1. Get above it all
Tunnels and towers have a special fascination, and Whanganui has both. They are joined together by a historic elevator.
Near City Bridge a 205-metre pedestrian tunnel drills into the heart of Durie Hill. Deep underground the tunnel terminates at an elevator, an old-style lift that takes you straight up, 66 metres, to the hilltop. This 1919 engineering marvel was built to give people easier access to suburbs spreading up the hill; the alternative was hundreds of zigzagging steps. It’s still used by locals to get to and from the city centre and by visitors just for fun.
Durie Hill War Memorial Tower was built a few years later next to the elevator terminus. From the top of the tower, there are great views over the city and river and out to sea. A tower, tunnel and an elevator, Whanganui has it all. Enjoy all three for just $2.00.
2. Glass city
It’s crazy stuff glass; fluid and flexible when hot and hard and brittle when cold. It can be blown, melted, cast and cut, making it an extremely versatile art form. Whanganui’s many glass artists work in all these mediums.
The glass story goes back 30 years to when Whanganui Glass School was established.
It acts like a magnet to glass-minded people, pulling them from around New Zealand and overseas.
With the glass school, Community Glass, where artists a can rent kilns, and 30 glass artists who live in the area, Whanganui is a hub for glass art and a great place for visitors to share the fascination for this versatile and beautiful medium.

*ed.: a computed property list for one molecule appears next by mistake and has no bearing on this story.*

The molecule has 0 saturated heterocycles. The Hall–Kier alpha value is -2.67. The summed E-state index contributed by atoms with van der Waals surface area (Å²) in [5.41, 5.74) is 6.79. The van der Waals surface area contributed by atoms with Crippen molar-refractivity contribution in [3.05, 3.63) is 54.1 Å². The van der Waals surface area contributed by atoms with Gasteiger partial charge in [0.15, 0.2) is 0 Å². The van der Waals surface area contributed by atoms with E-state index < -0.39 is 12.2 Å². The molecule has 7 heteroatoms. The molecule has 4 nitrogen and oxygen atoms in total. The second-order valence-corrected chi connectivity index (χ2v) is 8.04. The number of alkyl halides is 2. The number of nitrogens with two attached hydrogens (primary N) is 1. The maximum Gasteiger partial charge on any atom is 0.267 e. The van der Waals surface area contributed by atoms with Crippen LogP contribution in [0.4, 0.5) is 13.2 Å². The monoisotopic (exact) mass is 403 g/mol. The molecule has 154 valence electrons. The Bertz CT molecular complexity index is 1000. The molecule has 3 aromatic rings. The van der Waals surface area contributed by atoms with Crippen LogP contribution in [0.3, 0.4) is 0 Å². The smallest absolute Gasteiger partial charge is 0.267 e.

3. Virginia Lake
Whanganui is known as the garden city and Virginia Lake, a public park, is a fine example of a gorgeous garden. The 25-minute walk around the lake passes through gardens and woodlands. In the middle of the lake, there is a performing fountain which is imaginatively lit-up in the evenings.
If the weather is inclement, not to worry, the extensive glass-covered winter gardens are warm and brightly filled with blooms all year round.
There is a great playground for children and, while they play, there is a café for grownups to while away the time.
4. Paddle up the river
Ah, the almost-forgotten smell of coal smoke. The fire in her belly is fully stoked and the boilers run hot. With a shrill whistle and billowing puff of steam, the Waimarie leaves her moorings in central Whanganui and paddles up-river.
This paddle steamer revolutionised river transport in 1899, on her first journey to Pipiriki, making access to the central North Island faster and easier. And she has been on the river ever since, though for nearly 50 years she was on the bottom of it.
In 1952 this redundant river queen sank at her mooring. In 2000 she was salvaged and restored and she now paddles up-river on weekend days. Visitors experience the scenery and history of this mighty Whanganui River in a genuine and relaxed way.